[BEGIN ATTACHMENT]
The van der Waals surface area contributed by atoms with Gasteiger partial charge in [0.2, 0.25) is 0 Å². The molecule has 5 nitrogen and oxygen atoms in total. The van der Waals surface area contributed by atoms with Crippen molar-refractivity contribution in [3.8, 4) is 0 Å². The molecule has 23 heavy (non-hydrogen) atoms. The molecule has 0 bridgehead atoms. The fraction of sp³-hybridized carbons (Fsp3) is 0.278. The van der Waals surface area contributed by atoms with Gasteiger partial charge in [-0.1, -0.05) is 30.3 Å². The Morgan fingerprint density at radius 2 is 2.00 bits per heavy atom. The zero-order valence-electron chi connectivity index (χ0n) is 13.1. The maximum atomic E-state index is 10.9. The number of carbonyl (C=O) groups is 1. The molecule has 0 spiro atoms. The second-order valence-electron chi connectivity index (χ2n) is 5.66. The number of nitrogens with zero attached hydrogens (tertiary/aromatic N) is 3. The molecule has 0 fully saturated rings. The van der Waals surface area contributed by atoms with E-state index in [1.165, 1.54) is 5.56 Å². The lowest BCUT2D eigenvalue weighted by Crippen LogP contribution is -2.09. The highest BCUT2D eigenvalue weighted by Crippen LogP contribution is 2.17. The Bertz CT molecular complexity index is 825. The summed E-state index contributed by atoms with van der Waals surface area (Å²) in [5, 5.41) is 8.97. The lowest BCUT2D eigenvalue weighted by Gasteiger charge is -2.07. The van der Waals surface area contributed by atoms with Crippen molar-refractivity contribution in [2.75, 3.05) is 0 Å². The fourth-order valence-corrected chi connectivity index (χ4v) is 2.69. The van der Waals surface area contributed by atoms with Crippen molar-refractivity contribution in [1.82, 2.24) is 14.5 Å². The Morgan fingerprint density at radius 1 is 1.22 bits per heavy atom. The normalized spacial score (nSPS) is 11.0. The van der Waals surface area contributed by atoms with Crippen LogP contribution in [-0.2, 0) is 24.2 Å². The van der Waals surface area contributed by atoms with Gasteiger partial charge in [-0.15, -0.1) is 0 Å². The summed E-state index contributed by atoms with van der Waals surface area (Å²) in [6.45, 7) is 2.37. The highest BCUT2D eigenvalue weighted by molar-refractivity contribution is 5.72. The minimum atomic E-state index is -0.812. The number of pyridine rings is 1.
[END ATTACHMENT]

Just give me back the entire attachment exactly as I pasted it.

The van der Waals surface area contributed by atoms with Gasteiger partial charge in [0.2, 0.25) is 0 Å². The molecule has 5 nitrogen and oxygen atoms in total. The van der Waals surface area contributed by atoms with Crippen molar-refractivity contribution in [3.8, 4) is 0 Å². The molecule has 23 heavy (non-hydrogen) atoms. The molecule has 0 bridgehead atoms. The fraction of sp³-hybridized carbons (Fsp3) is 0.278. The van der Waals surface area contributed by atoms with Gasteiger partial charge in [-0.1, -0.05) is 30.3 Å². The Morgan fingerprint density at radius 2 is 2.00 bits per heavy atom. The zero-order valence-electron chi connectivity index (χ0n) is 13.1. The maximum atomic E-state index is 10.9. The number of carbonyl (C=O) groups is 1. The molecule has 0 spiro atoms. The second-order valence-electron chi connectivity index (χ2n) is 5.66. The number of nitrogens with zero attached hydrogens (tertiary/aromatic N) is 3. The molecule has 0 fully saturated rings. The van der Waals surface area contributed by atoms with E-state index in [1.165, 1.54) is 5.56 Å². The lowest BCUT2D eigenvalue weighted by Crippen LogP contribution is -2.09. The highest BCUT2D eigenvalue weighted by Crippen LogP contribution is 2.17. The Bertz CT molecular complexity index is 825. The summed E-state index contributed by atoms with van der Waals surface area (Å²) in [5, 5.41) is 8.97. The lowest BCUT2D eigenvalue weighted by Gasteiger charge is -2.07. The van der Waals surface area contributed by atoms with Crippen molar-refractivity contribution in [2.75, 3.05) is 0 Å². The fourth-order valence-corrected chi connectivity index (χ4v) is 2.69. The van der Waals surface area contributed by atoms with Crippen molar-refractivity contribution in [1.82, 2.24) is 14.5 Å². The Morgan fingerprint density at radius 1 is 1.22 bits per heavy atom. The normalized spacial score (nSPS) is 11.0. The van der Waals surface area contributed by atoms with Crippen LogP contribution in [-0.2, 0) is 24.2 Å². The van der Waals surface area contributed by atoms with Gasteiger partial charge in [-0.15, -0.1) is 0 Å². The summed E-state index contributed by atoms with van der Waals surface area (Å²) in [6.45, 7) is 2.37. The highest BCUT2D eigenvalue weighted by molar-refractivity contribution is 5.72. The minimum atomic E-state index is -0.812. The number of pyridine rings is 1.